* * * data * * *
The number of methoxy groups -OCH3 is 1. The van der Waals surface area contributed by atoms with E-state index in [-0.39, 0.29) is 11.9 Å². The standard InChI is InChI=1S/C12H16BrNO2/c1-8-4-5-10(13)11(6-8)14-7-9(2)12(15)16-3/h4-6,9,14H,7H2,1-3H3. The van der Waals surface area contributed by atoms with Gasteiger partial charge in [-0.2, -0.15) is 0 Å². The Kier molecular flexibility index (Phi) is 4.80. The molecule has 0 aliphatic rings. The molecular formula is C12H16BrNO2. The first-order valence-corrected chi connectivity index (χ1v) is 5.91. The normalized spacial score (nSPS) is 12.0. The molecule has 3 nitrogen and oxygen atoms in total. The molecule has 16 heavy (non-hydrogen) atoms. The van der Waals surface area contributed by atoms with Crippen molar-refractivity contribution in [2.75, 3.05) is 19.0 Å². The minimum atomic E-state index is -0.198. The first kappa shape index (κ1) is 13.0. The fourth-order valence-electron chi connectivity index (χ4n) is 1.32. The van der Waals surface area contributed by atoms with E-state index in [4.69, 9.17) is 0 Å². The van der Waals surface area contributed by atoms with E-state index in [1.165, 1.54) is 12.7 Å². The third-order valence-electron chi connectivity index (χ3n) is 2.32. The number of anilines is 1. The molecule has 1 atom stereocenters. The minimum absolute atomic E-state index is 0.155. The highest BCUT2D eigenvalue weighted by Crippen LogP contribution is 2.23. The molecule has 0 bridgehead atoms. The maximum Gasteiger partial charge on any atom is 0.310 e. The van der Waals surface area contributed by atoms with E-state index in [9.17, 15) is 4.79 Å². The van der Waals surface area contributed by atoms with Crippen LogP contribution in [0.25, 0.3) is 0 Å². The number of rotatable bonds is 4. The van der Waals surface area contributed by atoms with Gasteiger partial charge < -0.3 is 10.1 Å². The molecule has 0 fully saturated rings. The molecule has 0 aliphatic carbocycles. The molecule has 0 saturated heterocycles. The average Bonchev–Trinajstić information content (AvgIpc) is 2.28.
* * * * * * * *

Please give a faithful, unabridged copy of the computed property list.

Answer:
The number of methoxy groups -OCH3 is 1. The van der Waals surface area contributed by atoms with E-state index in [-0.39, 0.29) is 11.9 Å². The standard InChI is InChI=1S/C12H16BrNO2/c1-8-4-5-10(13)11(6-8)14-7-9(2)12(15)16-3/h4-6,9,14H,7H2,1-3H3. The van der Waals surface area contributed by atoms with Gasteiger partial charge in [-0.2, -0.15) is 0 Å². The Kier molecular flexibility index (Phi) is 4.80. The molecule has 0 aliphatic rings. The molecular formula is C12H16BrNO2. The first-order valence-corrected chi connectivity index (χ1v) is 5.91. The normalized spacial score (nSPS) is 12.0. The molecule has 3 nitrogen and oxygen atoms in total. The molecule has 16 heavy (non-hydrogen) atoms. The van der Waals surface area contributed by atoms with Crippen molar-refractivity contribution in [2.75, 3.05) is 19.0 Å². The minimum atomic E-state index is -0.198. The first kappa shape index (κ1) is 13.0. The fourth-order valence-electron chi connectivity index (χ4n) is 1.32. The van der Waals surface area contributed by atoms with E-state index in [4.69, 9.17) is 0 Å². The van der Waals surface area contributed by atoms with E-state index in [1.165, 1.54) is 12.7 Å². The third-order valence-electron chi connectivity index (χ3n) is 2.32. The number of anilines is 1. The molecule has 1 atom stereocenters. The minimum absolute atomic E-state index is 0.155. The highest BCUT2D eigenvalue weighted by Crippen LogP contribution is 2.23. The molecule has 0 bridgehead atoms. The maximum Gasteiger partial charge on any atom is 0.310 e. The van der Waals surface area contributed by atoms with E-state index in [9.17, 15) is 4.79 Å². The van der Waals surface area contributed by atoms with Crippen LogP contribution in [0.25, 0.3) is 0 Å². The number of rotatable bonds is 4. The van der Waals surface area contributed by atoms with Gasteiger partial charge < -0.3 is 10.1 Å². The molecule has 0 fully saturated rings. The molecule has 0 aliphatic carbocycles. The molecule has 0 saturated heterocycles. The average Bonchev–Trinajstić information content (AvgIpc) is 2.28.